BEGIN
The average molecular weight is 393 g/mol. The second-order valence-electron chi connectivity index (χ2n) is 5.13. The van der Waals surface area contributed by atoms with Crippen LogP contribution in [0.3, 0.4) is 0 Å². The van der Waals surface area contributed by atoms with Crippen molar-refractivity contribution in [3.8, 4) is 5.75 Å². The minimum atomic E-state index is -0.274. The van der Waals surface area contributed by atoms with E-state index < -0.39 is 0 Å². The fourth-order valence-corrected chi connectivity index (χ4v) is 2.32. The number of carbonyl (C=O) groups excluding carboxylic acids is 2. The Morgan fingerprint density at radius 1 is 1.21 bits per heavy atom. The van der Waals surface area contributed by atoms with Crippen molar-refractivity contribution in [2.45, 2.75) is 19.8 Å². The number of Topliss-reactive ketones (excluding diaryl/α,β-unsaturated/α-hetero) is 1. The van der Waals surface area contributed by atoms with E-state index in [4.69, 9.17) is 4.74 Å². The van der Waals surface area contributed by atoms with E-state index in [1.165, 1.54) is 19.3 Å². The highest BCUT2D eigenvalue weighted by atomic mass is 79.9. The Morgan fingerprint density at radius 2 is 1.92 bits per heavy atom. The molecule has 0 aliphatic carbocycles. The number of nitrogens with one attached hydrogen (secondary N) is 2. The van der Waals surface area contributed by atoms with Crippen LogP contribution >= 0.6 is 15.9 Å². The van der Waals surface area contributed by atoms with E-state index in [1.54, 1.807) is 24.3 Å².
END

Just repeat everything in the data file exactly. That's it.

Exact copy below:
The average molecular weight is 393 g/mol. The second-order valence-electron chi connectivity index (χ2n) is 5.13. The van der Waals surface area contributed by atoms with Crippen LogP contribution in [0.3, 0.4) is 0 Å². The van der Waals surface area contributed by atoms with Crippen molar-refractivity contribution in [3.8, 4) is 5.75 Å². The minimum atomic E-state index is -0.274. The van der Waals surface area contributed by atoms with E-state index < -0.39 is 0 Å². The fourth-order valence-corrected chi connectivity index (χ4v) is 2.32. The number of carbonyl (C=O) groups excluding carboxylic acids is 2. The Morgan fingerprint density at radius 1 is 1.21 bits per heavy atom. The van der Waals surface area contributed by atoms with Crippen molar-refractivity contribution in [2.45, 2.75) is 19.8 Å². The number of Topliss-reactive ketones (excluding diaryl/α,β-unsaturated/α-hetero) is 1. The van der Waals surface area contributed by atoms with E-state index in [4.69, 9.17) is 4.74 Å². The van der Waals surface area contributed by atoms with E-state index in [1.165, 1.54) is 19.3 Å². The highest BCUT2D eigenvalue weighted by atomic mass is 79.9. The Morgan fingerprint density at radius 2 is 1.92 bits per heavy atom. The molecule has 0 aliphatic carbocycles. The number of nitrogens with one attached hydrogen (secondary N) is 2. The van der Waals surface area contributed by atoms with Crippen LogP contribution >= 0.6 is 15.9 Å². The van der Waals surface area contributed by atoms with E-state index in [1.54, 1.807) is 24.3 Å².